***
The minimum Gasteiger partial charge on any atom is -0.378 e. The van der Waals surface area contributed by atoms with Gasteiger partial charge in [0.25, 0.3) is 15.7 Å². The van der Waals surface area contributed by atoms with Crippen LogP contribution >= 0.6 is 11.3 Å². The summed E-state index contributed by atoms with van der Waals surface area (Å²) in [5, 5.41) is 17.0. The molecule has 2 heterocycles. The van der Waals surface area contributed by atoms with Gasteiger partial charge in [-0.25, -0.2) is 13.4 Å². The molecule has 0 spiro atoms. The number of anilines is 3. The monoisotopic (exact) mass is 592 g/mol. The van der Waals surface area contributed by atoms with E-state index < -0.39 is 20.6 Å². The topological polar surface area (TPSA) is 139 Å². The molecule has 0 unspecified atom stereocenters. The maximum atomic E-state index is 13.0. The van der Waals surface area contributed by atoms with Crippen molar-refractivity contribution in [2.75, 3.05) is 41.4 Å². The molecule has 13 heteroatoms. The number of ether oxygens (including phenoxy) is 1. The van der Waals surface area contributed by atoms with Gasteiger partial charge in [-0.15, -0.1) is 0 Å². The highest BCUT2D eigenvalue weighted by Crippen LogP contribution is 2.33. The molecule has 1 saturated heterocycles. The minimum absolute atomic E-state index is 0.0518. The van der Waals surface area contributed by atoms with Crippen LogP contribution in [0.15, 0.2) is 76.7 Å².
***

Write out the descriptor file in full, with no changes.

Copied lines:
The minimum Gasteiger partial charge on any atom is -0.378 e. The van der Waals surface area contributed by atoms with Gasteiger partial charge in [0.25, 0.3) is 15.7 Å². The van der Waals surface area contributed by atoms with Crippen LogP contribution >= 0.6 is 11.3 Å². The summed E-state index contributed by atoms with van der Waals surface area (Å²) in [5, 5.41) is 17.0. The molecule has 2 heterocycles. The van der Waals surface area contributed by atoms with Gasteiger partial charge in [-0.25, -0.2) is 13.4 Å². The molecule has 0 spiro atoms. The number of anilines is 3. The monoisotopic (exact) mass is 592 g/mol. The van der Waals surface area contributed by atoms with E-state index < -0.39 is 20.6 Å². The topological polar surface area (TPSA) is 139 Å². The molecule has 0 unspecified atom stereocenters. The maximum atomic E-state index is 13.0. The van der Waals surface area contributed by atoms with Crippen molar-refractivity contribution in [2.75, 3.05) is 41.4 Å². The molecule has 13 heteroatoms. The number of ether oxygens (including phenoxy) is 1. The van der Waals surface area contributed by atoms with Gasteiger partial charge in [-0.15, -0.1) is 0 Å². The highest BCUT2D eigenvalue weighted by Crippen LogP contribution is 2.33. The molecule has 1 saturated heterocycles. The minimum absolute atomic E-state index is 0.0518. The van der Waals surface area contributed by atoms with Crippen LogP contribution in [0.15, 0.2) is 76.7 Å².